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50 cents of every $2 in recent tuition hike to go toward employee raises at GRCC

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The GRCC Board of Trustees considers raises for many GRCC employees. Photo by Sean P. Mulhall

By Sean P. Mulhall – Editor-in-Chief

Following the unanimous approval of the 2015-16 budget, which included a $2 per credit hour hike in tuition, the Grand Rapids Community College Board of Trustees approved 2 percent raises in the contracts of many GRCC employees Monday afternoon.

The board was divided on these contracts, especially the first, the Meet and Confer (non-union positions with benefits) pay schedule, delivered by the Executive Director of Human Resources, Catherine Wilson. Wilson informed the board of the raise in employee salaries based on the merit system.

This raised concern for many on the board and when the issue was open for discussion, every trustee, as well as President Steven Ender, had an opinion. After Trustee Richard Ryskamp said that it felt like an across the board raise and that the college wasn’t in the right place financially to be raising everyone’s salary, the newest member of the board, Cynthia Bristol asked if any of the available dollars had come from the recent hike in tuition.

While the dollars are not coming straight from tuition into the pockets of Meet and Confer employees, Ender offered an explanation.

“Less than one dollar, closer to 50 cents will cover the compensation to these employees,” Ender said. “So even if we hadn’t done this, we still would have had to raise tuition $1.50 (per credit hour).”

Trustee Richard Stewart expressed his “deep concern” about dropping enrollment to the board over the phone.

“I see this as a very troublesome trajectory,” Stewart said. “Not only are we raising tuition but putting the burden of higher costs on fewer people. This concerns me greatly about the sustainability of the community.”

Bristol said the vote was “agonizing” and read from a prepared statement.

“I am deeply troubled about this vote,” Bristol said. “I cannot say how much I value work ethic of employees and the connection I have with them … My heart is with the students … I fully recognize that in order to retain you gifted employees … we must offer salary increases. On the other hand the increases in tuition and fees create a struggle for these students.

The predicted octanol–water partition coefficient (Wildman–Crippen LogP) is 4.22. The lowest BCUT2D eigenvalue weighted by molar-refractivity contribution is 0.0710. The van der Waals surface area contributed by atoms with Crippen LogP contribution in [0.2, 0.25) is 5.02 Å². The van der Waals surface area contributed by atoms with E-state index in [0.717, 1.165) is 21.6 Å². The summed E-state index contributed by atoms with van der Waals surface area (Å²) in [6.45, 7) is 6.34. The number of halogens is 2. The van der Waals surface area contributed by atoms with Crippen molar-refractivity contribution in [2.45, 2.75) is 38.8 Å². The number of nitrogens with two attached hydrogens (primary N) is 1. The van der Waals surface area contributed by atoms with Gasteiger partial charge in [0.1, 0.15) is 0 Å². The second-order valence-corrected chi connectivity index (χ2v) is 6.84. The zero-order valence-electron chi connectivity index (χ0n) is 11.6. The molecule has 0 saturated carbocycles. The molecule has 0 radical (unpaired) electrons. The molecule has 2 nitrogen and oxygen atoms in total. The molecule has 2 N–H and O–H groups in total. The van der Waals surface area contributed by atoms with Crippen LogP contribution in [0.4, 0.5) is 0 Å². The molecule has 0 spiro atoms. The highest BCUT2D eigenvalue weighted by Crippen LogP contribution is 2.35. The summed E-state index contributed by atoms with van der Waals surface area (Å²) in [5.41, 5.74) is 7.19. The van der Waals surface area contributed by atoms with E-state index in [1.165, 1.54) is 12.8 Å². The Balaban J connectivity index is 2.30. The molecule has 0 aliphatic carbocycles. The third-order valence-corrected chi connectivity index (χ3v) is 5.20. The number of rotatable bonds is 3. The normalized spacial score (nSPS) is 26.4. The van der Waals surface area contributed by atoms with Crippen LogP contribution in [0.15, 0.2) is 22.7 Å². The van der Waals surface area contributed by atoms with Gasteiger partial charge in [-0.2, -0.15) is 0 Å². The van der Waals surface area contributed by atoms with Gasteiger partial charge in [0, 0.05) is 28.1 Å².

“I find it conflicting that I voted for a raise in tuition fees and now I’m faced with voting for a raise in salaries … I can’t bring myself to vote for this.”

Ryskamp echoed the thoughts of Stewart and Bristol, but he did distinguish that good work should be rewarded, not just handed out to everyone.

“I’m all in favor of merit increases, but this sounds like an across the board pay increase,” Ryskamp said. “There are many people here doing an outstanding job … but at this particular time, for the sake of our students I don’t think that we can do this. So I will be voting against any of these contracts, that are across the board pay increases and would encourage my colleagues to do the same.”

Trustee Deb Bailey was explaining that it is not across the board when Ender stepped in to clarify.

“If you didn’t get a pay increase this year you are on a performance improvement plan,” Ender said. “The level of your work and the accomplishments you make, the way you do your job and the goals that you set begin to determine if your going to fall where you are in the quartile of your job. You’re going to get a .5 to a 2.5 (percent) pay increase … If you’re not performing well, you’re in the performance improvement plan, you’re not going to get a raise and if you don’t get through that plan you’re going to leave the institution.”

After more discussion from other board members, chairperson Bert Bleke put the new contract to a vote. Bristol and Stewart voted no and Ryskamp abstained. Bailey, Ellen James, Richard Verburg and Bleke all voted yes. The motion passed and four more contracts were voted on. Executives that work directly with the president, the support staff, CEBA (facilities workers) and the president’s contracts were all up for a vote.

Bristol joined Bailey, James, Verburg and Bleke voting yes on all other contracts. Ryskamp joined Stewart, voting no on all except the CEBA contracts, which interestingly enough sounded like the only across the board pay increase.

These votes do not affect the 2015-16 budget. According to Vice President of Finance and Administration, Lisa Freiburger, the 2 percent pay increases were already estimated as part of the budget.

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  1. Two comments:
    1. Regarding the headline of this article, it would be an interesting piece of investigative journalism to investigate the “50 cent” number, how it was arrived at and what the precise number is.
    2. Regarding the second to the last paragraph, the CEBA contract was presented at the meeting as having “no changes to the salary schedule.” It is unclear why this article makes the editorial comment that the CEBA contract “interestingly enough sounded like the only across the board pay increase.”


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